To Deceive a Trout: Towards an Expansion of the Category of the Aesthetic

Justin E. H. Smith in his own blog:

Vladimir Nabokov was not only being contrarian when he came out against the theory of evolution. He really meant it. “Natural selection in the Darwinian sense,” he wrote, “could not explain the miraculous coincidence of imitative aspect and imitative behavior, nor could one appeal to the theory of ‘the struggle for life’ when a protective device was carried to a point of mimetic subtlety, exuberance, and luxury far in excess of a predator’s power of appreciation.”[1]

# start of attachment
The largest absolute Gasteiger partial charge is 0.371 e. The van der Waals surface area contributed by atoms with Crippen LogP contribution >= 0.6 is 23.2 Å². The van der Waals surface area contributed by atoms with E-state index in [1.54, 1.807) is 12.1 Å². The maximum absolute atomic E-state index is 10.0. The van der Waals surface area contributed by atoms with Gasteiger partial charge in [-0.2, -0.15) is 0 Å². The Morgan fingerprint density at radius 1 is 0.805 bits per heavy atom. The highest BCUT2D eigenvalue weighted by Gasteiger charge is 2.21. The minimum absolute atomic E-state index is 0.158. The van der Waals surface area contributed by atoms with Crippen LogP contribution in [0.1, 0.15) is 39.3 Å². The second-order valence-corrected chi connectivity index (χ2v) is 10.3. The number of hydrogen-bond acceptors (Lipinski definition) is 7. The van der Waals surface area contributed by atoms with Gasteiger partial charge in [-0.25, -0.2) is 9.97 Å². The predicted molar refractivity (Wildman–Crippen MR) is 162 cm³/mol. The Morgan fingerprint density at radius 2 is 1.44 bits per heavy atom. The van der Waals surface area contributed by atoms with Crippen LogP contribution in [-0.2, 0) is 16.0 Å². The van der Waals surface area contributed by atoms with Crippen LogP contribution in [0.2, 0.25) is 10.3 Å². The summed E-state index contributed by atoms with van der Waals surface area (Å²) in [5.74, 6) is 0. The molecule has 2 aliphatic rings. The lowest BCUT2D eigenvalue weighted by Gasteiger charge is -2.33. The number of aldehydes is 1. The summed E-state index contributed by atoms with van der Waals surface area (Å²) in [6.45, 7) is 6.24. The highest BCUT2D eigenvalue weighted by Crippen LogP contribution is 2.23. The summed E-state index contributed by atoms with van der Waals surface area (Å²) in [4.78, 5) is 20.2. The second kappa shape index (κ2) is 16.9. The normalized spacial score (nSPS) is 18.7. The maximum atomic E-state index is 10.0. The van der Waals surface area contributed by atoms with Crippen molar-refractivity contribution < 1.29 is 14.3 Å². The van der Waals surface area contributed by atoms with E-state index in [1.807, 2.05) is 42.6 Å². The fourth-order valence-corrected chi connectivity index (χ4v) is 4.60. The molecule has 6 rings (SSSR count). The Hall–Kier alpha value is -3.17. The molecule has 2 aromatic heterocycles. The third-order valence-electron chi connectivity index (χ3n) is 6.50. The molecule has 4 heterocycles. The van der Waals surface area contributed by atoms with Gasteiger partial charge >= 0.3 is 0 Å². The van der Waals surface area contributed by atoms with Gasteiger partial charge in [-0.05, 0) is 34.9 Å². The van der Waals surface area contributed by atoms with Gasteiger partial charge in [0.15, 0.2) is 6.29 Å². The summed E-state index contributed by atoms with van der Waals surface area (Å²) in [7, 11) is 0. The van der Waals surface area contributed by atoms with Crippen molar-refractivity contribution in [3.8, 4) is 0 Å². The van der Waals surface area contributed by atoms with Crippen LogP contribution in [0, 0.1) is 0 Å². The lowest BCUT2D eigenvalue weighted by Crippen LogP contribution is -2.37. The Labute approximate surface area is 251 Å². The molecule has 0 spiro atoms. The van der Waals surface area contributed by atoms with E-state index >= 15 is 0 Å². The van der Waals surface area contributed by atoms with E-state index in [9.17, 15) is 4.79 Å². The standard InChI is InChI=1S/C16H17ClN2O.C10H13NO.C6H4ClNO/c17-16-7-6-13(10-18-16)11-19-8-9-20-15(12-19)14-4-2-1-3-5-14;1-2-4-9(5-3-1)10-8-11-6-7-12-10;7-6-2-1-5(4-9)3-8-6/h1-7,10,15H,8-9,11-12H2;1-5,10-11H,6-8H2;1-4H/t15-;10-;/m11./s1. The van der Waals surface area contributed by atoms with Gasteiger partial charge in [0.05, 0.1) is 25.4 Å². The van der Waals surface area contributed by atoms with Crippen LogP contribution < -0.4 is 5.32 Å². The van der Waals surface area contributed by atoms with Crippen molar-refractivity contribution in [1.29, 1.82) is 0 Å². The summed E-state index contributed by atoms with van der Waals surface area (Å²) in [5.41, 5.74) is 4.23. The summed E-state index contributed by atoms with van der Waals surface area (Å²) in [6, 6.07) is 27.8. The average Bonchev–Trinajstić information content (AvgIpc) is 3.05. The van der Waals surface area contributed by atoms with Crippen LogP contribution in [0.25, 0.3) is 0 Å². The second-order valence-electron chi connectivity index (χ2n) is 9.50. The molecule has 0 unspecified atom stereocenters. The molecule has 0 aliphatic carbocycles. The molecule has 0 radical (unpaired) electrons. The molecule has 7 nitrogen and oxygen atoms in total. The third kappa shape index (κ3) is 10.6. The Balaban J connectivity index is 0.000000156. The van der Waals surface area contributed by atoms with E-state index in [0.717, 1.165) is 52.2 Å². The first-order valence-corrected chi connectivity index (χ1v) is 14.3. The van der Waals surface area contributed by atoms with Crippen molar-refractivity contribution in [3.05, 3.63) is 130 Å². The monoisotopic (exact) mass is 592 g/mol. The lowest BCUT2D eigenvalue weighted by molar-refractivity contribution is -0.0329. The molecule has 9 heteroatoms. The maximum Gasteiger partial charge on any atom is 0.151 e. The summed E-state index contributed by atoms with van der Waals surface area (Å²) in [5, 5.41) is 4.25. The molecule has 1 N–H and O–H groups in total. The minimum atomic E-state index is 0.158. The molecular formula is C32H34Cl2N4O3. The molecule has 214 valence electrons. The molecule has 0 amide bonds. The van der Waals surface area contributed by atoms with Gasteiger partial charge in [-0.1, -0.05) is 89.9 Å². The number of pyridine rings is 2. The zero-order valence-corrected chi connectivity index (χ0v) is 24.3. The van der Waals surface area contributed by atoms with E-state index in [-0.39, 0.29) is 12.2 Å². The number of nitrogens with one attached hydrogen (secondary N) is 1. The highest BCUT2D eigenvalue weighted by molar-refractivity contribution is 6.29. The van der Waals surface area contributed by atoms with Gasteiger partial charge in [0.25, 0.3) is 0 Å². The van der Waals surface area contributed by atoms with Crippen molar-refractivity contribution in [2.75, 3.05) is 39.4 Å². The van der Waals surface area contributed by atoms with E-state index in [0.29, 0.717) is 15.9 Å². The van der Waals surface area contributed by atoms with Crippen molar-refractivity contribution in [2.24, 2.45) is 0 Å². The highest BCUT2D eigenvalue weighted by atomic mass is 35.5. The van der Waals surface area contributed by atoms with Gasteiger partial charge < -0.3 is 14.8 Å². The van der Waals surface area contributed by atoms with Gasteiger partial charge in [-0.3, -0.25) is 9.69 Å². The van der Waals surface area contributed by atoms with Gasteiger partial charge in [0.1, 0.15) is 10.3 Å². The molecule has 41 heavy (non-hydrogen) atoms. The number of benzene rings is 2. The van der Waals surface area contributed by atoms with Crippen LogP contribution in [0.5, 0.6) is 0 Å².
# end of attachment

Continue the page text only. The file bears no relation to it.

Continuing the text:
Of course, few would mistake the stubborn Russian-American author for a typical representative of the creationist position, though the difference has to do mostly with emphasis. The creationist wants to say that nothing is nature, but all is art, or, more precisely, the artifice of a certain highly esteemed Artificer. Nabokov by contrast wants to say that art is natural, that our mimetic activity is not an exception to what nature is doing all the time, but rather an instance of it.

I will not help to lend legitimacy to creationism by agreeing with Nabokov here. Or at least I will not affirm his claim as a scientific claim. But as an opening to a general theory of art, he is surely onto something.

More here.